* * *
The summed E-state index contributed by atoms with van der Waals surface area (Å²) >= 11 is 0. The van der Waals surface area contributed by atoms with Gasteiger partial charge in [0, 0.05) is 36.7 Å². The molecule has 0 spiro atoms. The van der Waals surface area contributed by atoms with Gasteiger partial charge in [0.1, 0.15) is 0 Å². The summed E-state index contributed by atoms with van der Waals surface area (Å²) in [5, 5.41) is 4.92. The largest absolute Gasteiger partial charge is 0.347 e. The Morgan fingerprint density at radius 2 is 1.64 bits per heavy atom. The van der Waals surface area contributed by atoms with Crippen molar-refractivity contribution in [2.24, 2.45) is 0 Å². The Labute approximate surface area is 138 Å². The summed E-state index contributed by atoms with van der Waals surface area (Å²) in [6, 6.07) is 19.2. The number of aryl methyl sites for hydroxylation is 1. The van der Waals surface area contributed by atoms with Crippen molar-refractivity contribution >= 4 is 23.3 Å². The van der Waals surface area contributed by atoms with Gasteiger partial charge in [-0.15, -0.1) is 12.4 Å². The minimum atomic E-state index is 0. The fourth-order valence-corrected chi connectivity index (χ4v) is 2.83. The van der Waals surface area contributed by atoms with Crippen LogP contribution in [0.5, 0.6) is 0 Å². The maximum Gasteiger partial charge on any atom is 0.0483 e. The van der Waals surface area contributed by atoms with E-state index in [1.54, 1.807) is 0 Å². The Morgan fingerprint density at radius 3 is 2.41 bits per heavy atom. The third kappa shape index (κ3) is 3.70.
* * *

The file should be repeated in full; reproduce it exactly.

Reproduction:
The summed E-state index contributed by atoms with van der Waals surface area (Å²) >= 11 is 0. The van der Waals surface area contributed by atoms with Gasteiger partial charge in [0, 0.05) is 36.7 Å². The molecule has 0 spiro atoms. The van der Waals surface area contributed by atoms with Gasteiger partial charge in [0.1, 0.15) is 0 Å². The summed E-state index contributed by atoms with van der Waals surface area (Å²) in [5, 5.41) is 4.92. The largest absolute Gasteiger partial charge is 0.347 e. The Morgan fingerprint density at radius 2 is 1.64 bits per heavy atom. The van der Waals surface area contributed by atoms with Crippen molar-refractivity contribution in [2.24, 2.45) is 0 Å². The Labute approximate surface area is 138 Å². The summed E-state index contributed by atoms with van der Waals surface area (Å²) in [6, 6.07) is 19.2. The number of aryl methyl sites for hydroxylation is 1. The van der Waals surface area contributed by atoms with Crippen molar-refractivity contribution >= 4 is 23.3 Å². The van der Waals surface area contributed by atoms with Gasteiger partial charge in [-0.15, -0.1) is 12.4 Å². The minimum atomic E-state index is 0. The fourth-order valence-corrected chi connectivity index (χ4v) is 2.83. The van der Waals surface area contributed by atoms with Crippen LogP contribution in [0.5, 0.6) is 0 Å². The maximum Gasteiger partial charge on any atom is 0.0483 e. The van der Waals surface area contributed by atoms with E-state index in [1.54, 1.807) is 0 Å². The Morgan fingerprint density at radius 3 is 2.41 bits per heavy atom. The third kappa shape index (κ3) is 3.70.